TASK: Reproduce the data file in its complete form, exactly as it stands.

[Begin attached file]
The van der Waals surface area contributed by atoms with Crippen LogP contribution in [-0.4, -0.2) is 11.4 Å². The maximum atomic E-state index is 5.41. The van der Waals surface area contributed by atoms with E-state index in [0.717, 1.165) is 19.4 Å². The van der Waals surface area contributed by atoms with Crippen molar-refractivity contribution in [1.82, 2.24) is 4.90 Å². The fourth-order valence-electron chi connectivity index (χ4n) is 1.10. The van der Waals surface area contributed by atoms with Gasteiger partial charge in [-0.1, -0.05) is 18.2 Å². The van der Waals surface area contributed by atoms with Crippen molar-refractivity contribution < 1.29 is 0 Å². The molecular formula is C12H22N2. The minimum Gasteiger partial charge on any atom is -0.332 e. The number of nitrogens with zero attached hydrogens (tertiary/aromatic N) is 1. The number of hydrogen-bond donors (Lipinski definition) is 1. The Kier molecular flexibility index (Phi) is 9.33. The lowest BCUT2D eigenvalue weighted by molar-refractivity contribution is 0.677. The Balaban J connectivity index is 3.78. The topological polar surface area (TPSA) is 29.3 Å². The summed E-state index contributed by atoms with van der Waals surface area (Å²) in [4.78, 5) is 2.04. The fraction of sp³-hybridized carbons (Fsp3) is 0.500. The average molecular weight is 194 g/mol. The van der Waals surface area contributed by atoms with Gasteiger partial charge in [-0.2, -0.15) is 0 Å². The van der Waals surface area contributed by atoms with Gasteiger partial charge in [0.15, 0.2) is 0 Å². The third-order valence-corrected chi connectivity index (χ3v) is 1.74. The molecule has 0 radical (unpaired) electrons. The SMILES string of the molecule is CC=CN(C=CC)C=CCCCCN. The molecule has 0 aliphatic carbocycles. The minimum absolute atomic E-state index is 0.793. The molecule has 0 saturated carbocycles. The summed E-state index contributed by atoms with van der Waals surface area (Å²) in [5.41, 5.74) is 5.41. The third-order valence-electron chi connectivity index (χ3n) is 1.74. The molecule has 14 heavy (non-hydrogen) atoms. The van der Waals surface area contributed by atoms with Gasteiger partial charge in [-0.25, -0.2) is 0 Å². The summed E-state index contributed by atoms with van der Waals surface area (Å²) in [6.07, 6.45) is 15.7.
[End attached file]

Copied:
The van der Waals surface area contributed by atoms with Crippen LogP contribution in [-0.4, -0.2) is 11.4 Å². The maximum atomic E-state index is 5.41. The van der Waals surface area contributed by atoms with E-state index in [0.717, 1.165) is 19.4 Å². The van der Waals surface area contributed by atoms with Crippen molar-refractivity contribution in [1.82, 2.24) is 4.90 Å². The fourth-order valence-electron chi connectivity index (χ4n) is 1.10. The van der Waals surface area contributed by atoms with Gasteiger partial charge in [-0.1, -0.05) is 18.2 Å². The van der Waals surface area contributed by atoms with Crippen molar-refractivity contribution < 1.29 is 0 Å². The molecular formula is C12H22N2. The minimum Gasteiger partial charge on any atom is -0.332 e. The number of nitrogens with zero attached hydrogens (tertiary/aromatic N) is 1. The number of hydrogen-bond donors (Lipinski definition) is 1. The Kier molecular flexibility index (Phi) is 9.33. The lowest BCUT2D eigenvalue weighted by molar-refractivity contribution is 0.677. The Balaban J connectivity index is 3.78. The topological polar surface area (TPSA) is 29.3 Å². The summed E-state index contributed by atoms with van der Waals surface area (Å²) in [4.78, 5) is 2.04. The fraction of sp³-hybridized carbons (Fsp3) is 0.500. The average molecular weight is 194 g/mol. The van der Waals surface area contributed by atoms with Gasteiger partial charge in [-0.2, -0.15) is 0 Å². The van der Waals surface area contributed by atoms with Gasteiger partial charge in [0.15, 0.2) is 0 Å². The third-order valence-corrected chi connectivity index (χ3v) is 1.74. The molecule has 0 radical (unpaired) electrons. The SMILES string of the molecule is CC=CN(C=CC)C=CCCCCN. The molecule has 0 aliphatic carbocycles. The minimum absolute atomic E-state index is 0.793. The molecule has 0 saturated carbocycles. The summed E-state index contributed by atoms with van der Waals surface area (Å²) in [5.41, 5.74) is 5.41. The third-order valence-electron chi connectivity index (χ3n) is 1.74. The molecule has 14 heavy (non-hydrogen) atoms. The van der Waals surface area contributed by atoms with Gasteiger partial charge in [-0.25, -0.2) is 0 Å². The summed E-state index contributed by atoms with van der Waals surface area (Å²) in [6.07, 6.45) is 15.7.